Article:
Why is the Pentagon interested in UFOs?

U.S. Navy pilots and sailors won't be considered crazy for reporting unidentified flying objects, under new rules meant to encourage them to keep track of what they see writes Iain Boyd for Phys.org.

May 17th, 2019
An unidentified flying object, as seen in a declassified Department of Defense video
An unidentified flying object, as seen in a declassified Department of Defense videoDoD
WASHINGTON - U.S. Navy pilots and sailors won't be considered crazy for reporting unidentified flying objects, under new rules meant to encourage them to keep track of what they see. Yet just a few years ago, the Pentagon reportedly shut down another official program that investigated UFO sightings. What has changed? Is the U.S. military finally coming around to the idea that alien spacecraft are visiting our planet? The answer to that question is almost certainly no, writes Iain Boyd for Phys.org. Continue reading original article

The Intelligent Aerospace take:

May 17, 2019- No, little green men aren't likely after the conquest of humanity. Boyd's piece for Phys.org highlights the reason why the Pentagon wants to identify UFOs: they're unidentified. If a warfighter on the ground or in the sky can't ID an object, that creates a issue since they don't know if it's friendly, adversarial, or neutral. Last year, the Department of Defense released footage captured from a U.S. Navy F/A-18 Super Hornet using the Raytheon ATFLIR Pod that was being operated by a trained aerial observer and weapons system operator that showed an object traveling below them that has not yet been identified. With improved technology, Boyd argues that the DoD can reduce UFO sightings simply by providing enabling technologies to identify what people and equipment are observing.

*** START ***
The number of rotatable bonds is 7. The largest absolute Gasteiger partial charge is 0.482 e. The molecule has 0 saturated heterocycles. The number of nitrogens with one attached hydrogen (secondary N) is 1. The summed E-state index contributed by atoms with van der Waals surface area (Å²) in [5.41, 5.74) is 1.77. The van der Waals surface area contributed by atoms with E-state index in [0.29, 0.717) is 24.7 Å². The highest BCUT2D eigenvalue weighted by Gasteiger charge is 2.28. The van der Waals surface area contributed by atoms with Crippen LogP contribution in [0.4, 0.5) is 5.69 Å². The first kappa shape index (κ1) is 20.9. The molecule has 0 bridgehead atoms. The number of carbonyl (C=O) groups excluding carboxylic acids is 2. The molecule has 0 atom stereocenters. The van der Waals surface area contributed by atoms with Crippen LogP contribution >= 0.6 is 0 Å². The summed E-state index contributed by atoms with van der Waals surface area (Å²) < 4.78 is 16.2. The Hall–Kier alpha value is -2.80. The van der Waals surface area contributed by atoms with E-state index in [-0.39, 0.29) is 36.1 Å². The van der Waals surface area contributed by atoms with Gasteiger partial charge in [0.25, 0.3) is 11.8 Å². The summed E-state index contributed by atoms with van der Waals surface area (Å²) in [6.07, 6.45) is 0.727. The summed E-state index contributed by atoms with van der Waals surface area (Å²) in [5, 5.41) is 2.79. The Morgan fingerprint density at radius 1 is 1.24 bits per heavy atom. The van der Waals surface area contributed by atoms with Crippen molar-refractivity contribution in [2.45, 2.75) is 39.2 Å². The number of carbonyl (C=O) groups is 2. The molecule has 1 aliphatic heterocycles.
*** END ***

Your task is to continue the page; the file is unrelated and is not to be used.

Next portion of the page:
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Jamie Whitney, Associate Editor
Intelligent Aerospace

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